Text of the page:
Abstract: Using Salivary Biomarker Testing of Horse, Rider, and Volunteer to Assess Stress in an Adaptive Riding Intervention for Youth with Anxiety (Society for Social Work and Research 26th Annual Conference - Social Work Science for Racial, Social, and Political Justice)

Using Salivary Biomarker Testing of Horse, Rider, and Volunteer to Assess Stress in an Adaptive Riding Intervention for Youth with Anxiety

Friday, January 14, 2022
Marquis BR Salon 13, ML 2 (Marriott Marquis Washington, DC)
* noted as presenting author
Mary Acri, PhD, Senior Research Scientist, NYU Langone School of Medicine, New York, NY
Robin Peth-Pierce, MPA, Student, Cleveland State University
Meghan Morrissey, LCSW, Social Worker, New York University
Lauren Seibel, Researcher, New York University
Dana Seag, Student, Hunter College
Kimberly Hoagwood, PhD, Researcher, New York University
Aviva Vincent, Ph.D, Researcher, University of Tennessee, Knoxville
Purpose: Equine-Assisted Services have demonstrated beneficial impact for children towards reducing stress and anxiety. Researchers have called for an evaluation of animal welfare as relevant to our code of ethics. Historically social science relies heavily on self- or parent-report measures. In 2011, a call in the literature recommended including physiological indicators to assess mechanisms of change in the study of HAI to improve scientific rigor. Collection of salivary samples are a minimally invasive, biopsychosocial measure that accurately depicts stress response levels to an intervention. Both assertions highlight the role animals play in social work and outline the need to bring competencies with care and attention to our animal partners.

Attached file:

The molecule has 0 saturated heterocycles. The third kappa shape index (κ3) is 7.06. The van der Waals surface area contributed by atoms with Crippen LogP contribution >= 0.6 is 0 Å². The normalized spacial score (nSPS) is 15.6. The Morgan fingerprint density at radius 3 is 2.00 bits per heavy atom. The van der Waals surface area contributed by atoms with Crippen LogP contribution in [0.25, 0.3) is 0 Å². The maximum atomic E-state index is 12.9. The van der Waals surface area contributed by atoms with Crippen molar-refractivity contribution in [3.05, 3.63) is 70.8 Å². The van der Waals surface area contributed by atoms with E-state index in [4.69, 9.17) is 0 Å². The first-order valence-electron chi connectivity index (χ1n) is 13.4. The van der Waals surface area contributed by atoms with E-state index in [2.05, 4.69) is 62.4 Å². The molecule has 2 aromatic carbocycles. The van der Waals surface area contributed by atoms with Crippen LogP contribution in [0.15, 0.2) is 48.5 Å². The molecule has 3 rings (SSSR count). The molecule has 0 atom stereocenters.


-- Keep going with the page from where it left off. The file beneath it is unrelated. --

Methods: A 10-week adaptive horseback riding protocol was created called “Reining in Anxiety” (RiA), which combined evidence-based practices for childhood anxiety, mainly cognitive-behavioral elements, with progressive horsemanship skills. Results from the pilot with a random sample (N=41) demonstrated significant improvement in anxiety symptoms and emotional self-efficacy.

The goal of the current study is to test the reliability of RiA with youth, and the feasibility of new methods of saliva sampling in synchronous samples from horses, riders, and volunteers (referred to as triad sample) at a Professional Association of Therapeutic Horsemanship, premiere accredited facility. To address the call for inclusion of animal welfare in social science research, the study will test a modified bit for saliva collection in horses. Participants are children with mild to moderate anxiety between the ages of 6-17 measured by the Children’s Global Assessment Scale and Generalized Anxiety Disorder-2. Cortisol, oxytocin, and alpha-amylase are collected from the triad samples before and after sessions 1, 4, 7, and 10. These three analytes are provided to Salimetrics using the gold-standard ELISA assay. Additional study measures include parent-report pre- and post-surveys, child-report surveys and fidelity measures of sessions.

Results: Preliminary testing was conducted with eight horses that are scheduled to be involved in the replication study. Each horse had two samples collected in succession: one using the modified bit, and one from a cheek swab. All eight cheek swab samples were valid for analysis, and 7 of 8 bit samples were valid for analysis. A paired samples analysis of these samples showed that the average volume of saliva collected by the cheek swab (1187.50 µL) was higher than the average volume collected by the bit (587.50 µL). These results support the feasibility of the modified bit as a method to collect triad samples in the replication study.

Implications and Conclusions: These preliminary findings suggest that the bit method is viable to collect saliva, but the apparatus should be adjusted to allow for increased saliva to be collected. The data support the calls to action to: 1. include physiological feedback through saliva sampling; 2. inclusion of animal welfare analysis within human-animal interaction research. This physiological method has the potential to provide insight into if RiA has a directional impact on the concordance of stress between children/riders, volunteers, and horses.